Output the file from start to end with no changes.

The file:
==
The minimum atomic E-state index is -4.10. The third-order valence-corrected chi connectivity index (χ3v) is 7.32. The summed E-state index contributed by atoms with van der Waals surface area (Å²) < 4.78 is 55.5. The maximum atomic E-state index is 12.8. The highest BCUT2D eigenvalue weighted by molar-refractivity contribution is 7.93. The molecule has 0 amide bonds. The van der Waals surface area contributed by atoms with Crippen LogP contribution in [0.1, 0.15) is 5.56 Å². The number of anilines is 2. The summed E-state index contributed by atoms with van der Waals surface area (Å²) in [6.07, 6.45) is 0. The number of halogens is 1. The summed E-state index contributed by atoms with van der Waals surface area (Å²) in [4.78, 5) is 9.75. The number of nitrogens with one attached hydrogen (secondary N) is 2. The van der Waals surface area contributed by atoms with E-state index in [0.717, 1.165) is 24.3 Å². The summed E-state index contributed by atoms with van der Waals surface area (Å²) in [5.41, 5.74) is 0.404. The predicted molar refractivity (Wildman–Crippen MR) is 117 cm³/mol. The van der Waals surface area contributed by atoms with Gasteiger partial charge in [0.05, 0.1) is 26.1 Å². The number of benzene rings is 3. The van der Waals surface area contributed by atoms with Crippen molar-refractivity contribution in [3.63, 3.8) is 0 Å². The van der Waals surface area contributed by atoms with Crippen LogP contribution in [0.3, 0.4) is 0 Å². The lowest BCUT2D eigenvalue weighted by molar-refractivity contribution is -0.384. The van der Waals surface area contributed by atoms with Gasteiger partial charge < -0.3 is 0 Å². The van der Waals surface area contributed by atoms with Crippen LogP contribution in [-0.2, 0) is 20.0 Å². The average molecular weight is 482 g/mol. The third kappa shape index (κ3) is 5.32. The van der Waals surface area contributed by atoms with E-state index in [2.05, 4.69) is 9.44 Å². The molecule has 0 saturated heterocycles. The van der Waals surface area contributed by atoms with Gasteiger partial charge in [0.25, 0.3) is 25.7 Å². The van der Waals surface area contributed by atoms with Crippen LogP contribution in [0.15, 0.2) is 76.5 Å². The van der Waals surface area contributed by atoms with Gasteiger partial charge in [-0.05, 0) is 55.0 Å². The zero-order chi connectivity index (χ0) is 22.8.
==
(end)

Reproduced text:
The minimum atomic E-state index is -4.10. The third-order valence-corrected chi connectivity index (χ3v) is 7.32. The summed E-state index contributed by atoms with van der Waals surface area (Å²) < 4.78 is 55.5. The maximum atomic E-state index is 12.8. The highest BCUT2D eigenvalue weighted by molar-refractivity contribution is 7.93. The molecule has 0 amide bonds. The van der Waals surface area contributed by atoms with Crippen LogP contribution in [0.1, 0.15) is 5.56 Å². The number of anilines is 2. The summed E-state index contributed by atoms with van der Waals surface area (Å²) in [6.07, 6.45) is 0. The number of halogens is 1. The summed E-state index contributed by atoms with van der Waals surface area (Å²) in [4.78, 5) is 9.75. The number of nitrogens with one attached hydrogen (secondary N) is 2. The van der Waals surface area contributed by atoms with E-state index in [0.717, 1.165) is 24.3 Å². The summed E-state index contributed by atoms with van der Waals surface area (Å²) in [5.41, 5.74) is 0.404. The predicted molar refractivity (Wildman–Crippen MR) is 117 cm³/mol. The van der Waals surface area contributed by atoms with Gasteiger partial charge in [0.05, 0.1) is 26.1 Å². The number of benzene rings is 3. The van der Waals surface area contributed by atoms with Crippen molar-refractivity contribution in [3.63, 3.8) is 0 Å². The van der Waals surface area contributed by atoms with Crippen LogP contribution in [0.3, 0.4) is 0 Å². The lowest BCUT2D eigenvalue weighted by molar-refractivity contribution is -0.384. The van der Waals surface area contributed by atoms with Gasteiger partial charge < -0.3 is 0 Å². The van der Waals surface area contributed by atoms with Crippen LogP contribution in [-0.2, 0) is 20.0 Å². The average molecular weight is 482 g/mol. The third kappa shape index (κ3) is 5.32. The van der Waals surface area contributed by atoms with E-state index in [2.05, 4.69) is 9.44 Å². The molecule has 0 saturated heterocycles. The van der Waals surface area contributed by atoms with Gasteiger partial charge in [0.25, 0.3) is 25.7 Å². The van der Waals surface area contributed by atoms with Crippen LogP contribution in [0.15, 0.2) is 76.5 Å². The van der Waals surface area contributed by atoms with Gasteiger partial charge in [-0.05, 0) is 55.0 Å². The zero-order chi connectivity index (χ0) is 22.8.